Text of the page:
Flight photo: Peter Pearsall
Wing photo: Kay Steele

Flocks of these long-legged, curved-bill waders are a regular sight in spring, summer, and autumn in the interior West. A drive past Harney County’s many flood-irrigated fields and wet meadows will undoubtably turn some up. Under the right light, the shimmering purple, green, and bronze plumage of breeding white-faced ibises is truly remarkable.

Ibises are colonial nesters, building nests on emergent vegetation such as bulrushes or cattails. At Malheur Refuge, ibis colonies form on Malheur Lake and Harney Lake and are often associated with other colony-nesting waterbirds such as Forster’s terns, Franklin’s gulls, black-crowned night herons, and blackbirds.

White-faced ibises began nesting at Malheur Refuge relatively recently. When the ornithologist Charles Bendire visited southeastern Oregon in the early 1870s to study breeding birds there, he didn’t encounter ibises. But soon after, in 1874, Harney County recorded its first white-faced ibis, and by the early 1900s the species was well established.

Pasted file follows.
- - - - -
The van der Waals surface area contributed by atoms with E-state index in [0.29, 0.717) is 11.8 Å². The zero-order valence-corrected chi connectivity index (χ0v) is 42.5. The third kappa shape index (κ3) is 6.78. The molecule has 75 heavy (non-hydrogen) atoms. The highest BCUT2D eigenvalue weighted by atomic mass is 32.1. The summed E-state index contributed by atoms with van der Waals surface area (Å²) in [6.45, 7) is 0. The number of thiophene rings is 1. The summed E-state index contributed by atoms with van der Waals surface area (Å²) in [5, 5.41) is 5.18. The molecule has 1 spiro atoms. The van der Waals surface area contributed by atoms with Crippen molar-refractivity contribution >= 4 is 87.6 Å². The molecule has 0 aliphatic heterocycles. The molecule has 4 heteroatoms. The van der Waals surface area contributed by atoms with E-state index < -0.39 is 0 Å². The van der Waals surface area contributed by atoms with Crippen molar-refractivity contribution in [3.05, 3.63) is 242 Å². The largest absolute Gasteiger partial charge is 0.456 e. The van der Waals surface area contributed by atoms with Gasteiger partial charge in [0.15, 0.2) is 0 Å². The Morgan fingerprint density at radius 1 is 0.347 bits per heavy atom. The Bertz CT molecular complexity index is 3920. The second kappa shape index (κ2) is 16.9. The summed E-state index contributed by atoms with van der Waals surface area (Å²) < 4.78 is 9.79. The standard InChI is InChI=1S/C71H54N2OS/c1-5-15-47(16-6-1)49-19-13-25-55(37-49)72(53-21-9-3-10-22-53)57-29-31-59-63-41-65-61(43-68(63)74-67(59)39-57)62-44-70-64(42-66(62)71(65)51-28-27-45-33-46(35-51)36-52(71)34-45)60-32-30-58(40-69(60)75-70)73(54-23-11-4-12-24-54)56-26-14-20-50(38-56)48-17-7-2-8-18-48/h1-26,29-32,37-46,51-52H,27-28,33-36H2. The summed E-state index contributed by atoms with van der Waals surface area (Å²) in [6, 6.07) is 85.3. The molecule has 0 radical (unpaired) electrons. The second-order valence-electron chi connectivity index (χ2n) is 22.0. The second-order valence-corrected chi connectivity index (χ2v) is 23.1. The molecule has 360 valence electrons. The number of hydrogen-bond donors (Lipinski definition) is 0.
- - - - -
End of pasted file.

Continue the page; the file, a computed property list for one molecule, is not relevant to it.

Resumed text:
The breeding range of these ibises continues to change. Places like North Dakota and Alberta are seeing more and more white-faced ibises establish breeding colonies. This trend may be driven by climate and precipitation patterns, invasion and spread of emergent vegetation species such as narrowleaf cattail, changes in agricultural practices, habitat loss and range expansion in the southern and western portions of the species’ range, and increases in ibis populations in the Intermountain West.